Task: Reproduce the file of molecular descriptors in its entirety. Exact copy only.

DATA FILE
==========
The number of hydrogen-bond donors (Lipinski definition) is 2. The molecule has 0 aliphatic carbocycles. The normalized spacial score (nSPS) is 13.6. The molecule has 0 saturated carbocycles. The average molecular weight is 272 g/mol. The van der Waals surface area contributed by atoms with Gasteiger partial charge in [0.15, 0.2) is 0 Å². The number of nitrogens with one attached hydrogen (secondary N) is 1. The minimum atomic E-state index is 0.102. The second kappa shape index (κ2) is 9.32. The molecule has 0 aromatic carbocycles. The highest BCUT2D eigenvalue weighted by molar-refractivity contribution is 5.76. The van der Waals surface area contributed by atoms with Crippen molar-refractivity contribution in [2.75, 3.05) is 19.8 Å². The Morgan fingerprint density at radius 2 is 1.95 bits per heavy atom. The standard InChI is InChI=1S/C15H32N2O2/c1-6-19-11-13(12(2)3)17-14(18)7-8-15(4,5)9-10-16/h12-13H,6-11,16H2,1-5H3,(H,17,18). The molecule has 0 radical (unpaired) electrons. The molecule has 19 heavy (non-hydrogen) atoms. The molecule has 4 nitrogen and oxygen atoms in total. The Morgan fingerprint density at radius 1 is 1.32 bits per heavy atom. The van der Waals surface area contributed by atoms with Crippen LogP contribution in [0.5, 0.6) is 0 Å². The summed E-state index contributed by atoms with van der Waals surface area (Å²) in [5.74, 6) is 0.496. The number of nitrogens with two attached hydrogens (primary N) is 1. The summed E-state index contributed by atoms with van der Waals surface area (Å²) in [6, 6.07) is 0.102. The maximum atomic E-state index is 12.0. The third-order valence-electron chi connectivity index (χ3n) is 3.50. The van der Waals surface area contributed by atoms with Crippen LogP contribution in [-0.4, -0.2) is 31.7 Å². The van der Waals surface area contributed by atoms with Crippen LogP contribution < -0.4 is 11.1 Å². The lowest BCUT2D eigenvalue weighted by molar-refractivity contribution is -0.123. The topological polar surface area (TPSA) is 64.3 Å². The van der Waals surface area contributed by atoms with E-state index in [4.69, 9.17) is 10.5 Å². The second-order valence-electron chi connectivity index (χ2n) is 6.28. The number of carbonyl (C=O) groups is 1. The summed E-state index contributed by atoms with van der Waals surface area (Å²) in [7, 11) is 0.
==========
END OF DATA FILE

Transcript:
The number of hydrogen-bond donors (Lipinski definition) is 2. The molecule has 0 aliphatic carbocycles. The normalized spacial score (nSPS) is 13.6. The molecule has 0 saturated carbocycles. The average molecular weight is 272 g/mol. The van der Waals surface area contributed by atoms with Gasteiger partial charge in [0.15, 0.2) is 0 Å². The number of nitrogens with one attached hydrogen (secondary N) is 1. The minimum atomic E-state index is 0.102. The second kappa shape index (κ2) is 9.32. The molecule has 0 aromatic carbocycles. The highest BCUT2D eigenvalue weighted by molar-refractivity contribution is 5.76. The van der Waals surface area contributed by atoms with Crippen molar-refractivity contribution in [2.75, 3.05) is 19.8 Å². The Morgan fingerprint density at radius 2 is 1.95 bits per heavy atom. The standard InChI is InChI=1S/C15H32N2O2/c1-6-19-11-13(12(2)3)17-14(18)7-8-15(4,5)9-10-16/h12-13H,6-11,16H2,1-5H3,(H,17,18). The molecule has 0 radical (unpaired) electrons. The molecule has 19 heavy (non-hydrogen) atoms. The molecule has 4 nitrogen and oxygen atoms in total. The Morgan fingerprint density at radius 1 is 1.32 bits per heavy atom. The van der Waals surface area contributed by atoms with Crippen LogP contribution in [0.5, 0.6) is 0 Å². The summed E-state index contributed by atoms with van der Waals surface area (Å²) in [5.74, 6) is 0.496. The number of nitrogens with two attached hydrogens (primary N) is 1. The summed E-state index contributed by atoms with van der Waals surface area (Å²) in [6, 6.07) is 0.102. The maximum atomic E-state index is 12.0. The third-order valence-electron chi connectivity index (χ3n) is 3.50. The van der Waals surface area contributed by atoms with Crippen LogP contribution in [-0.4, -0.2) is 31.7 Å². The van der Waals surface area contributed by atoms with Crippen LogP contribution < -0.4 is 11.1 Å². The lowest BCUT2D eigenvalue weighted by molar-refractivity contribution is -0.123. The topological polar surface area (TPSA) is 64.3 Å². The van der Waals surface area contributed by atoms with E-state index in [4.69, 9.17) is 10.5 Å². The second-order valence-electron chi connectivity index (χ2n) is 6.28. The number of carbonyl (C=O) groups is 1. The summed E-state index contributed by atoms with van der Waals surface area (Å²) in [7, 11) is 0.